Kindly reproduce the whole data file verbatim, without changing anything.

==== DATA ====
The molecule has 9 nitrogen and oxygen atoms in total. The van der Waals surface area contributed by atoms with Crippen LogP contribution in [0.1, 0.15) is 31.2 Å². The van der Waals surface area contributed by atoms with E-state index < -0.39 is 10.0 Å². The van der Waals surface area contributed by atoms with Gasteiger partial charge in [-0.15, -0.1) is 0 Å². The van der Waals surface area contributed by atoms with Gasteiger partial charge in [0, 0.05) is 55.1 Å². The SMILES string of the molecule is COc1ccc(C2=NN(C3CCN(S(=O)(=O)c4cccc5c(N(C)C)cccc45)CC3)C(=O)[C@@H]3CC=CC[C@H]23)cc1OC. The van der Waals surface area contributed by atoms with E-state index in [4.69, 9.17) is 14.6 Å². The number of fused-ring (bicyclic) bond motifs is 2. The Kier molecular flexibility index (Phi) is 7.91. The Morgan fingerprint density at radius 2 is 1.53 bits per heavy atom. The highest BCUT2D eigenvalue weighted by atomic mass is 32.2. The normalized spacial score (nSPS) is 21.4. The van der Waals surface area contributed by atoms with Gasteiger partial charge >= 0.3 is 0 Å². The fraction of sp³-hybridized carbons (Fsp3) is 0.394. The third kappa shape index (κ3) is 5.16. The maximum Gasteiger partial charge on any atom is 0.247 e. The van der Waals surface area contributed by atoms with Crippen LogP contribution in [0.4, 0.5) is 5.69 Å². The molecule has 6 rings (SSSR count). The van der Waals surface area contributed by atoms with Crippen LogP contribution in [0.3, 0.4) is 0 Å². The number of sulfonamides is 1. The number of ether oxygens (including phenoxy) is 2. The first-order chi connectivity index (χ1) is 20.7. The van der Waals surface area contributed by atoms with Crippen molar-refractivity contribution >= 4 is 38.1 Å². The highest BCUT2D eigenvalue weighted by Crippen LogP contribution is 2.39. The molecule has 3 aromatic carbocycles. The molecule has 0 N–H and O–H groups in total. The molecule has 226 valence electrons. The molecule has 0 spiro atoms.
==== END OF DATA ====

The molecule has 9 nitrogen and oxygen atoms in total. The van der Waals surface area contributed by atoms with Crippen LogP contribution in [0.1, 0.15) is 31.2 Å². The van der Waals surface area contributed by atoms with E-state index < -0.39 is 10.0 Å². The van der Waals surface area contributed by atoms with Gasteiger partial charge in [-0.15, -0.1) is 0 Å². The van der Waals surface area contributed by atoms with Gasteiger partial charge in [0, 0.05) is 55.1 Å². The SMILES string of the molecule is COc1ccc(C2=NN(C3CCN(S(=O)(=O)c4cccc5c(N(C)C)cccc45)CC3)C(=O)[C@@H]3CC=CC[C@H]23)cc1OC. The van der Waals surface area contributed by atoms with E-state index in [4.69, 9.17) is 14.6 Å². The number of fused-ring (bicyclic) bond motifs is 2. The Kier molecular flexibility index (Phi) is 7.91. The Morgan fingerprint density at radius 2 is 1.53 bits per heavy atom. The highest BCUT2D eigenvalue weighted by atomic mass is 32.2. The normalized spacial score (nSPS) is 21.4. The van der Waals surface area contributed by atoms with Gasteiger partial charge >= 0.3 is 0 Å². The fraction of sp³-hybridized carbons (Fsp3) is 0.394. The third kappa shape index (κ3) is 5.16. The maximum Gasteiger partial charge on any atom is 0.247 e. The van der Waals surface area contributed by atoms with Crippen LogP contribution in [0.4, 0.5) is 5.69 Å². The molecule has 6 rings (SSSR count). The van der Waals surface area contributed by atoms with Crippen LogP contribution in [0.3, 0.4) is 0 Å². The number of sulfonamides is 1. The number of ether oxygens (including phenoxy) is 2. The first-order chi connectivity index (χ1) is 20.7. The van der Waals surface area contributed by atoms with Crippen molar-refractivity contribution >= 4 is 38.1 Å². The highest BCUT2D eigenvalue weighted by Crippen LogP contribution is 2.39. The molecule has 3 aromatic carbocycles. The molecule has 0 N–H and O–H groups in total. The molecule has 226 valence electrons. The molecule has 0 spiro atoms.